Ending Injustice and Racism in the Food System, One Farmer at a Time

When farmers who are Black, Indigenous and people of color come to Soul Fire Farm in Grafton, New York, for a weeklong farmer training program, they engage in rituals to heal their relationships to the land. After sowing seeds or weeding a bed of carrots, they gather in a circle to create a timeline of the racist events their peoples have endured in relationship to the land. They may have ancestors who barely survived as sharecroppers, or they may have been exposed to pesticides as children while their migrant worker parents tended the fields. As night appears, they create a bonfire and burn the timelines.

“We have a jazz funeral for the history of racist events, to release the trauma and baggage of the past,” says Naima Penniman, Soul Fire’s program director, “and then we create a new timeline into the future, forecasting what we want to see happen and how we want to be part of writing that story.” It’s such a powerful experience that one participant called the workshop “a picture of what’s possible in a healed world.”

It’s also part of Soul Fire’s larger mission: to end racism and injustice in the food system. The 80-acre farm near Albany, New York, embraces this mission by using—and teaching—regenerative Afro-indigenous farming methods, empowering BIPOC farmers, addressing the lack of access to fresh food in impoverished neighborhoods, and advocating for land reparations. “A really important part of our programming,” says Naima, “is shifting the relationship that we and our communities have had to the land from one of stolen land and exploited labor to one of agency, power, and self-determination.”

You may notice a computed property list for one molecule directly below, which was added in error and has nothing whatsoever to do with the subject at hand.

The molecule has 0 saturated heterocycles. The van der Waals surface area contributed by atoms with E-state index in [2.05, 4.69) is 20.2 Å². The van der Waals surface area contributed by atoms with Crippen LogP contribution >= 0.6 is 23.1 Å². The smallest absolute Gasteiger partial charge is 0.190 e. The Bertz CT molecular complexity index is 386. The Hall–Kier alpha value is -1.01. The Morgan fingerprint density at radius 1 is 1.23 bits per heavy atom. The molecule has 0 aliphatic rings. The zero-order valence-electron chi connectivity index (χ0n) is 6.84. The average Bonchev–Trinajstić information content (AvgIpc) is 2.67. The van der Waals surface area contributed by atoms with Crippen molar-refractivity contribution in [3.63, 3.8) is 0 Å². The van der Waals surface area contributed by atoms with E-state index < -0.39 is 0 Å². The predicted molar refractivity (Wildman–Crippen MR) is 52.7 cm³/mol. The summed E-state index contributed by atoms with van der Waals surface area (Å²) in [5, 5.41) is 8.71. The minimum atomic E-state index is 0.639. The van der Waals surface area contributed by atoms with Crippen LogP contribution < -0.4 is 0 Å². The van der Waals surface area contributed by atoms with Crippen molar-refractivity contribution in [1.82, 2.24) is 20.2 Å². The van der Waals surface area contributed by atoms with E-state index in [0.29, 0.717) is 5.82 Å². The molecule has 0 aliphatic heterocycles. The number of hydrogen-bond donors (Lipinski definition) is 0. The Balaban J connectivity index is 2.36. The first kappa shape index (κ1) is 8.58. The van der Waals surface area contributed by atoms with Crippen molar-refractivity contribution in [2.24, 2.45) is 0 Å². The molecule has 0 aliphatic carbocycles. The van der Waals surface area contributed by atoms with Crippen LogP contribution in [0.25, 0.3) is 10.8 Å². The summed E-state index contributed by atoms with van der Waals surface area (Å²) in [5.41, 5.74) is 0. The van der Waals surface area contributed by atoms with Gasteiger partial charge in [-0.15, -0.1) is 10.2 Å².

Soul Fire has been able to do this work with the help of more than $350,000 in grants from RSF’s donor advised funds (DAFs). “We were inspired by Soul Fire’s food sovereignty programs,” says Emma Noto, program associate with RSF’s philanthropic services, “and we’re passionate about creating transformative change and more equitable food systems.”

Confronting food apartheid

Leah Penniman and Jonah Vitale-Wolff, a Black-Jewish couple, founded Soul Fire after moving from Massachusetts to the South End of Albany so their children could attend an alternative inner-city school with racially diverse young families. When they arrived, however, they struggled to find fresh food in their new neighborhood. The couple had worked on farms for many years, so their neighbors asked them to create a “farm for the people.”

They purchased 80 acres of rocky clay soil on a mountainside in 2006 and spent four years restoring the land through regenerative practices such as cover cropping and grazing animals. Soul Fire Farm opened in fall 2010, and the founders started a doorstep vegetable and egg delivery program for low-income community members living in what Leah calls “food apartheid,” with little access to fresh, healthful food.

They also continued to learn traditional and spiritual methods from farmers in Mexico, Ghana, Haiti, and Brazil. Naima recalls visiting the queen mothers of Odumase-Krobo in Ghana, West Africa, with her sister Leah. One queen mother asked Leah, “Is it true that in the United States someone will plant a seed and not sing and dance over it, or even say thank you to the Earth, and expect the seed to grow?” Leah nodded. The woman replied, “That’s why you’re all sick. You must recognize the Earth as a relative.”

Repairing harm and reclaiming land